Health Clubs Halt Towel Loss With RFID

Russian fitness centers have reduced the number of lost towels from 150 per month down to only five or 10 in three months, thanks to an RFID-based solution from ISBC Group.
Published: September 24, 2018

Approximately a dozen health and fitness centers have launched a passive UHF RFID-based solution from Russia’s ISBC Group that aims to manage and prevent the loss of towels. The system, which was developed about six months ago, provides shrinkage prevention for towels, says Olga Anisimova, ISBC Group’s manager, while also enabling the fitness centers to manage when the towels are used, when they are returned soiled and when they require laundering or replenishment. While the system is being used by health clubs, she notes, it also works for other vertical markets, such as hotels and health-care facilities.

The average fitness center incurs a recurring expense regarding the replacement of missing towels. In fact, the company’s prospective customers have indicated that a typical-sized club may replace as many as 150 towels monthly. The towels might make their way home in a gym bag, mixed with a member’s clothing and other supplies, and often inadvertently. Prior to installing the RFID system, the facilities lacked a reliable way to prevent such removals from happening. Any kind of electronic article surveillance (EAS) tag, for instance, would not survive the laundering process that towels undergo, and manually tracking towels as they leave the premises would not be feasible.

When a person takes a towel, its ID number will no longer be read by the reader antennas, and the system will associate that towel with that individual.

ISBC developed its RFID system as a solution that could track towels and other frequently laundered and hard-to-manage items, such as uniforms and specialty clothing, Anisimova explains. The company was launched approximately 15 years ago as a provider of smart cards, ticketing solutions and RFID for transportation, hospitals and other customers. “The main business directions are people ID, object ID and livestock ID,” says Dmitry Kornienko, ISBC’s marketing director.

Users of the Moscow and St. Petersburg underground rail, for instance, are employing ISBC’s contactless card system each time they board a train. The firm’s solutions—which are installed throughout Russia and 22 countries around the world—also include truck-weighing, laundromat-management, jewelry-management, fur-tracking and smart-warehouse systems. Altogether, Kornienko says, ISBC Group has implemented more than 5,000 projects throughout more than 300 cities. “Today, more than 50 million customers are using ISBC products daily.”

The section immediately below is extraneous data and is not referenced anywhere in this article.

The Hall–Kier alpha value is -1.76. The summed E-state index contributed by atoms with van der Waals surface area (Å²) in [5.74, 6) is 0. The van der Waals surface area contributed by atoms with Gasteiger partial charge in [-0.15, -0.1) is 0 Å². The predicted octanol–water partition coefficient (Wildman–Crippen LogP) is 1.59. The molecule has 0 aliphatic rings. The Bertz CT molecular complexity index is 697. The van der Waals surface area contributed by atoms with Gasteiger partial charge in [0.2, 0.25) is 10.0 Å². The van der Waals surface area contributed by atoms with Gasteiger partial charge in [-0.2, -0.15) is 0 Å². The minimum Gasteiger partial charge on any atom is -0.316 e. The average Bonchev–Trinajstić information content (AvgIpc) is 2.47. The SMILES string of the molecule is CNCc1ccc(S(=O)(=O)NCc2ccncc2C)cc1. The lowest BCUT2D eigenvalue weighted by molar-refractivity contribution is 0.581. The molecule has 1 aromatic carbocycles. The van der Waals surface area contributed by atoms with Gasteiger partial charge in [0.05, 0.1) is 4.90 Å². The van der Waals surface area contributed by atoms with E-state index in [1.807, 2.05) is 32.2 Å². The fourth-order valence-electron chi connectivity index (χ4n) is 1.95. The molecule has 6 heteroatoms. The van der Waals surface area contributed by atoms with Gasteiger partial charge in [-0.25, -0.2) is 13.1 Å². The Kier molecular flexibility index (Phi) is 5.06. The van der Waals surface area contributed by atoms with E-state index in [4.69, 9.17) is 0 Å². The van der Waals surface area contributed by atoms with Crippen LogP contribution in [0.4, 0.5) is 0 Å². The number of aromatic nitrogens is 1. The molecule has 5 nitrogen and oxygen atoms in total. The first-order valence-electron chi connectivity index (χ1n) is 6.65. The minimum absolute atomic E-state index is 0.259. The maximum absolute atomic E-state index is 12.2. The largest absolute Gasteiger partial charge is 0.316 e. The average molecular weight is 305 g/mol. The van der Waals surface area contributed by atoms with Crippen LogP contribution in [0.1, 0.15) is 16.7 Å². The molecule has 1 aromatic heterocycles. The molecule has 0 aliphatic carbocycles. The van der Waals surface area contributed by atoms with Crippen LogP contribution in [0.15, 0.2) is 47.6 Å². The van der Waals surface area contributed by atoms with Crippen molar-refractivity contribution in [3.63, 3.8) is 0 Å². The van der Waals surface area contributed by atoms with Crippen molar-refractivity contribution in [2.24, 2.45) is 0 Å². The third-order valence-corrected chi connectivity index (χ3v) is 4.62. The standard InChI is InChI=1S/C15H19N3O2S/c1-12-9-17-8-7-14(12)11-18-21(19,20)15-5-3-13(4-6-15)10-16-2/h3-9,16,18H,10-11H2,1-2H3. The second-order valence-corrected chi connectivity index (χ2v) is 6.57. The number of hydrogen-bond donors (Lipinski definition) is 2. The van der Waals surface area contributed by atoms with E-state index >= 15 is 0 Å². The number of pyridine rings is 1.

In recent years, however, the company has expanded beyond tickets and access control. ISBC also offers systems for vehicle weigh stations, toll collection and yard management. It initially began working with a Moscow health club known as Fitness Club Zebra, and has since installed the system at other centers, such as World Class Fitness and Orange Fitness.

The fitness centers can either apply the UHF RFID tags themselves, or have a third-party laundry service attach them. ISBC provides Datamars passive UHF RFID tags, which can be applied as a customer requires, such as being sewn to towels or adhered via an adhesive, for example.

ISBC also provides the UHF RFID readers that are mounted at the fitness center’s entrance. For most installations, a tag isn’t read unless the towel to which it is attached leaves the site. The tagged towel data is managed in ISBC’s cloud-based or locally hosted server, and if no tag is read, the system knows the towel is located on the property. If an individual attempts to leave with a towel, the reader at the entrance will interrogate that tow’s tag, then forward the ID number to the server via a cabled connection.

Next, the software prompts the sounding of an audible alert at the door, and a worker at the front desk can ask the individual to check his or her bag for a towel. Typically, Anisimova says, clients remove towels inadvertently. Once reminded, they usually return them to the staff and are less likely to make that error again.

Once a user is finished with a towel, he or she can discard it in the drop box at the back of the wardrobe.

Reading tags through wet laundry and water bottles in a gym bag posed a challenge that required some engineering, Anisimova says. Engineers had to factor the high presence of water into the development and installation of reader antennas, she adds, so as to ensure they could reliably read tags at the required distance. According to Anisimova, the system works effectively at a read rate near 100 percent.

Some fitness centers plan to install an ISBC ESMART UHF RFID-enabled wardrobe that could allow them to manage towels on site. With the wardrobe in place, clients who need a towel could use their ID card (provided by the centers) to open the wardrobe’s door. Software would then be updated to indicate who had accessed the towels.

Once a person takes a towel, its ID number will no longer be read by the antennas, and the system will thus associate that towel with that individual. After the visitor is finished using it, he or she can discard the towel in the drop box at the back of the wardrobe, which also has antennas built in to detect RFID tags. The software is then updated, indicating that the towel was returned.

If the soiled towel level becomes too high, the software can issue an alert to employees that the dirty towels need to be collected for laundering, or that the number of clean towels need to be restocked. The wardrobe is built to hold 200 to 300 clean towels, which is what many health clubs typically have on hand at any given time. Since the dozen health clubs took the RFID system live, Anisimova says, some have reported that the number of lost towels has been reduced from 150 per month to only five or 10 during a three-month period.